Environmental groups work toward greener, more sustainable Camden
The future of Camden City will not be built of brick and mortar alone. At the sixth Camden Environmental Summit at Rutgers-Camden, rebuilding from the ground up is taken quite literally. Mayor Frank Moran was a keynote speaker.
“First and foremost, Camden was an industrial city. We’ve done a lot of remediation over the last 25 years. Today there is a lot of brick and mortar going up in the city of Camden and simultaneously we’re adjusting the infrastructure to control the flooding, to educate folks of the importance of green and recycling. Anything that has to do with improving the environment. That’s our goal,” Moran said.
The irony of this waterfront city is that the water can often end up everywhere, the result of an antiquated combined sewer system that the Camden Collaborative Initiative, which presented today’s program, hopes to eliminate by 2020.
“Because we have a combined sewer system, an old sewer system, we do have a lot of instances of flooding of wastewater into our parks, into people’s homes, into roadways, which really is a quality of life issue for the residents of the city,” said Sarah Bryant, director of community initiatives for the Coopers Ferry Partnership.
It’s a collaborative effort. It takes a village to make a great city great again, and nowhere is that more visible than with the work of the Camden PowerCorps, the members of which were honored Wednesday.
“We maintain rain gardens around the city, we clean the inlets so that the storm water doesn’t mix with the rain water on the streets and overflood, because Camden has a lot of flooding problems,” said PowerCorps member Ryan Johnson.
“I think it’s very important for young adults of Camden to take it back because we’re here right now. We’re the future, so if the younger kids see us taking heed and getting the environment together now, then maybe along the line they’ll come on and do the same thing,” he added.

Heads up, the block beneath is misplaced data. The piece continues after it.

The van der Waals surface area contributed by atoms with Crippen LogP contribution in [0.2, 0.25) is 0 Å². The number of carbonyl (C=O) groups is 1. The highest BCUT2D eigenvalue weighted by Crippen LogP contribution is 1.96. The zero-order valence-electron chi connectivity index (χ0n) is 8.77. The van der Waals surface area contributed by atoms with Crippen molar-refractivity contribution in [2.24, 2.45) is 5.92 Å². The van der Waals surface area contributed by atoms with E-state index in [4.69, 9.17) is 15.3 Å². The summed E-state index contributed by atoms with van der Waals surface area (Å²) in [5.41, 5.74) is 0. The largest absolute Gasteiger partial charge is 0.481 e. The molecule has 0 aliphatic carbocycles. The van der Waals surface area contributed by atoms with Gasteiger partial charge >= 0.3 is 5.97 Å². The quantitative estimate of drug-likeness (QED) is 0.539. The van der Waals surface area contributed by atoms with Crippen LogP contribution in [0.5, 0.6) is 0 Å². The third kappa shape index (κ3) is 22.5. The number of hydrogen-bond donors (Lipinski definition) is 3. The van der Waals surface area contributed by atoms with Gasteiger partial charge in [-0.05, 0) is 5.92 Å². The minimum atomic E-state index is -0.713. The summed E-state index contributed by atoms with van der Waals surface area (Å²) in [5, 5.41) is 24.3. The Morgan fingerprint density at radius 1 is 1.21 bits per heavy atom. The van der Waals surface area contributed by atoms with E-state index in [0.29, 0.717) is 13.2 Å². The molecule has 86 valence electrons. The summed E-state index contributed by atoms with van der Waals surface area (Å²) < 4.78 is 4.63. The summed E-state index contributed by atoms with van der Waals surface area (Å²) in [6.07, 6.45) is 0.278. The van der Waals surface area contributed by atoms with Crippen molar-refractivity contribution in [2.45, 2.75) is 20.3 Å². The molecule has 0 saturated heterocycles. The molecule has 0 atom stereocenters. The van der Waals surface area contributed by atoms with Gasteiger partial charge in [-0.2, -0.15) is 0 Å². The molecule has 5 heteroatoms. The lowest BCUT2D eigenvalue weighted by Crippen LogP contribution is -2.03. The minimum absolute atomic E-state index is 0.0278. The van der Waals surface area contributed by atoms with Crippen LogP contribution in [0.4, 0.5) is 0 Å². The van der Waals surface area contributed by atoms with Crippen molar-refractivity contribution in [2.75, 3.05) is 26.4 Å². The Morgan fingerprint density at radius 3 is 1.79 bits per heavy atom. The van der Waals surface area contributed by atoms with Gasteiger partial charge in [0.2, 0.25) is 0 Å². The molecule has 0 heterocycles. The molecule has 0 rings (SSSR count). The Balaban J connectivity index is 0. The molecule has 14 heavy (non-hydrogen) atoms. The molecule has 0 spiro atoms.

Longtime Camden environmental activist Olivia Glenn was also recognized for her work in the city. She now runs the division of Parks and Forestry at the state Department of Environmental Protection.
“When you take an investment in improving your environment, it certainly builds the gateway to be engaged civically and other matters, so I think it is wonderful to have them involved and I look forward to seeing a lot from them in the future,” said Glenn.
In the end, a cleaner, greener environment is critical to a city’s economic viability. Former Gov. Jim Florio was the congressman who authored the Superfund Legislation.
“This event is extremely important. It’s most interesting because it seems to put the lie to the whole idea that somehow the environment and economic development can’t be compatible. That’s obviously not the truth. Camden, which is going through a massive redevelopment project that is doing very much to enhance the well being of the people here, is also demonstrating environmental sensitivity,” said Florio.
There’s still a lot in Camden that needs cleaning up. Not all of it has to do with the natural environment, but the foundation is set here, where Camden residents are taking matters into their own hands and doing what they can, hoping to set an example for the rest of the city to follow.